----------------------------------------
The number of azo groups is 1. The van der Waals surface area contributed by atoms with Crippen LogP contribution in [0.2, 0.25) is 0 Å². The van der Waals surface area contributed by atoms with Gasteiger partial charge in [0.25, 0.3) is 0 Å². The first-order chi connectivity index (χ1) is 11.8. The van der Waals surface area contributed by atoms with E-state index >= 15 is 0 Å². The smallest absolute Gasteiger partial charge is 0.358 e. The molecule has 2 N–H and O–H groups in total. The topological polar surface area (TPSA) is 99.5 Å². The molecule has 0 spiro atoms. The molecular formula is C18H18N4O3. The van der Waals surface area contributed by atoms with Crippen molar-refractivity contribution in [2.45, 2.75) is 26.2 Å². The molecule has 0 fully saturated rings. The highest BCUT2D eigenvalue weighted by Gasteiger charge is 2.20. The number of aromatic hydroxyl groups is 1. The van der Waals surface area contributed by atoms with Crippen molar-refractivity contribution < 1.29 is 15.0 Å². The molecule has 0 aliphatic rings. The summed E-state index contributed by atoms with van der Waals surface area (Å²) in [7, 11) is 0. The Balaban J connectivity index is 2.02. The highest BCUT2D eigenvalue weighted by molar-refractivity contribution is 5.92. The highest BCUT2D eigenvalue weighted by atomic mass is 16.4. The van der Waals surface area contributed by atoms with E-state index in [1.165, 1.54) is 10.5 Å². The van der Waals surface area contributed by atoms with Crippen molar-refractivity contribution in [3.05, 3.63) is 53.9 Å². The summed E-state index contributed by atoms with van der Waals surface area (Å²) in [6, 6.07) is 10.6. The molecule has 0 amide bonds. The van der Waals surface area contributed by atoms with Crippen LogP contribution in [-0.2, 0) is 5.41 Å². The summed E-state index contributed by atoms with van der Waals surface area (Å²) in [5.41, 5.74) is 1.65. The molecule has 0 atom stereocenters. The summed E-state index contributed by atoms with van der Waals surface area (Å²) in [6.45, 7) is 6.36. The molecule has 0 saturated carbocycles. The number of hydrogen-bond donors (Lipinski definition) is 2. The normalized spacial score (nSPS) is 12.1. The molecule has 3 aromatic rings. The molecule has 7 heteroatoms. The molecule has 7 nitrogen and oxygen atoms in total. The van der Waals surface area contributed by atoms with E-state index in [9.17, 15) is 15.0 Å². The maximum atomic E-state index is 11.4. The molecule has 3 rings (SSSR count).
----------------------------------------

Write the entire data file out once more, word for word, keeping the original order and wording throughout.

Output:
The number of azo groups is 1. The van der Waals surface area contributed by atoms with Crippen LogP contribution in [0.2, 0.25) is 0 Å². The van der Waals surface area contributed by atoms with Gasteiger partial charge in [0.25, 0.3) is 0 Å². The first-order chi connectivity index (χ1) is 11.8. The van der Waals surface area contributed by atoms with E-state index >= 15 is 0 Å². The smallest absolute Gasteiger partial charge is 0.358 e. The molecule has 2 N–H and O–H groups in total. The topological polar surface area (TPSA) is 99.5 Å². The molecule has 0 spiro atoms. The molecular formula is C18H18N4O3. The van der Waals surface area contributed by atoms with Crippen molar-refractivity contribution in [2.45, 2.75) is 26.2 Å². The molecule has 0 fully saturated rings. The highest BCUT2D eigenvalue weighted by Gasteiger charge is 2.20. The number of aromatic hydroxyl groups is 1. The van der Waals surface area contributed by atoms with Crippen molar-refractivity contribution < 1.29 is 15.0 Å². The molecule has 0 aliphatic rings. The summed E-state index contributed by atoms with van der Waals surface area (Å²) in [7, 11) is 0. The Balaban J connectivity index is 2.02. The highest BCUT2D eigenvalue weighted by molar-refractivity contribution is 5.92. The highest BCUT2D eigenvalue weighted by atomic mass is 16.4. The van der Waals surface area contributed by atoms with E-state index in [1.165, 1.54) is 10.5 Å². The van der Waals surface area contributed by atoms with Crippen molar-refractivity contribution in [3.05, 3.63) is 53.9 Å². The summed E-state index contributed by atoms with van der Waals surface area (Å²) in [6, 6.07) is 10.6. The molecule has 0 amide bonds. The van der Waals surface area contributed by atoms with Crippen LogP contribution in [-0.2, 0) is 5.41 Å². The summed E-state index contributed by atoms with van der Waals surface area (Å²) in [5.41, 5.74) is 1.65. The molecule has 0 atom stereocenters. The summed E-state index contributed by atoms with van der Waals surface area (Å²) in [6.45, 7) is 6.36. The molecule has 0 saturated carbocycles. The number of hydrogen-bond donors (Lipinski definition) is 2. The normalized spacial score (nSPS) is 12.1. The molecule has 3 aromatic rings. The molecule has 7 heteroatoms. The molecule has 7 nitrogen and oxygen atoms in total. The van der Waals surface area contributed by atoms with E-state index in [9.17, 15) is 15.0 Å². The maximum atomic E-state index is 11.4. The molecule has 3 rings (SSSR count).